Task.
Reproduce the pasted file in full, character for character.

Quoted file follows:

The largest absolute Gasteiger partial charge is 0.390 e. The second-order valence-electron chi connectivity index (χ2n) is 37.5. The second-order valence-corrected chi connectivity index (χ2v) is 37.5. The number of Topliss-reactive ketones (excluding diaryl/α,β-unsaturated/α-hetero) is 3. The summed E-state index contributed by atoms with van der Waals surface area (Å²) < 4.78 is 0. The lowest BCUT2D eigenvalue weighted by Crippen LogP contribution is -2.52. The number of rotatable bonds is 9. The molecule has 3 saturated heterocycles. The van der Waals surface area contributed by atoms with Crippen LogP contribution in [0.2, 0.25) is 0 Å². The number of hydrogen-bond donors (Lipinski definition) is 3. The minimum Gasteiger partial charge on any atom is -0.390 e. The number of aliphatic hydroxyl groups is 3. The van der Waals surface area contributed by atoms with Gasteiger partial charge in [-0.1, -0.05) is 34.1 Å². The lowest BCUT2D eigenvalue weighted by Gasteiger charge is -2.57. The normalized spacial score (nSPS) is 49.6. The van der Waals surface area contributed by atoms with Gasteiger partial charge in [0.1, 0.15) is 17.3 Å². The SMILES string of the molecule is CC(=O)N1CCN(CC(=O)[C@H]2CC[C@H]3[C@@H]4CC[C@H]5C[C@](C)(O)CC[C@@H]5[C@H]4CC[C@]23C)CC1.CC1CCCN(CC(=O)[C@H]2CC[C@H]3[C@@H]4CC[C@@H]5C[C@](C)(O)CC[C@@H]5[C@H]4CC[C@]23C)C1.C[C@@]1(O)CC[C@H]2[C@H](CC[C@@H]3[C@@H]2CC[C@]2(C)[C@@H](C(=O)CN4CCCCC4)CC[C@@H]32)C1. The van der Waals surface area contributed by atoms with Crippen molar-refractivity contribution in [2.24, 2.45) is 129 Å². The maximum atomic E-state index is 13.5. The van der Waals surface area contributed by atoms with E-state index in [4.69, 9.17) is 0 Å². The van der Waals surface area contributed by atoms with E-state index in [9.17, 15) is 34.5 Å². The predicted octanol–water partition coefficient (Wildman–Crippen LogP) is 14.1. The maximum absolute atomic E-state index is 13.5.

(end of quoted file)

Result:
The largest absolute Gasteiger partial charge is 0.390 e. The second-order valence-electron chi connectivity index (χ2n) is 37.5. The second-order valence-corrected chi connectivity index (χ2v) is 37.5. The number of Topliss-reactive ketones (excluding diaryl/α,β-unsaturated/α-hetero) is 3. The summed E-state index contributed by atoms with van der Waals surface area (Å²) < 4.78 is 0. The lowest BCUT2D eigenvalue weighted by Crippen LogP contribution is -2.52. The number of rotatable bonds is 9. The molecule has 3 saturated heterocycles. The van der Waals surface area contributed by atoms with Crippen LogP contribution in [0.2, 0.25) is 0 Å². The number of hydrogen-bond donors (Lipinski definition) is 3. The minimum Gasteiger partial charge on any atom is -0.390 e. The number of aliphatic hydroxyl groups is 3. The van der Waals surface area contributed by atoms with Gasteiger partial charge in [-0.1, -0.05) is 34.1 Å². The lowest BCUT2D eigenvalue weighted by Gasteiger charge is -2.57. The normalized spacial score (nSPS) is 49.6. The van der Waals surface area contributed by atoms with Gasteiger partial charge in [0.1, 0.15) is 17.3 Å². The SMILES string of the molecule is CC(=O)N1CCN(CC(=O)[C@H]2CC[C@H]3[C@@H]4CC[C@H]5C[C@](C)(O)CC[C@@H]5[C@H]4CC[C@]23C)CC1.CC1CCCN(CC(=O)[C@H]2CC[C@H]3[C@@H]4CC[C@@H]5C[C@](C)(O)CC[C@@H]5[C@H]4CC[C@]23C)C1.C[C@@]1(O)CC[C@H]2[C@H](CC[C@@H]3[C@@H]2CC[C@]2(C)[C@@H](C(=O)CN4CCCCC4)CC[C@@H]32)C1. The van der Waals surface area contributed by atoms with Crippen molar-refractivity contribution in [2.24, 2.45) is 129 Å². The maximum atomic E-state index is 13.5. The van der Waals surface area contributed by atoms with E-state index in [4.69, 9.17) is 0 Å². The van der Waals surface area contributed by atoms with E-state index in [9.17, 15) is 34.5 Å². The predicted octanol–water partition coefficient (Wildman–Crippen LogP) is 14.1. The maximum absolute atomic E-state index is 13.5.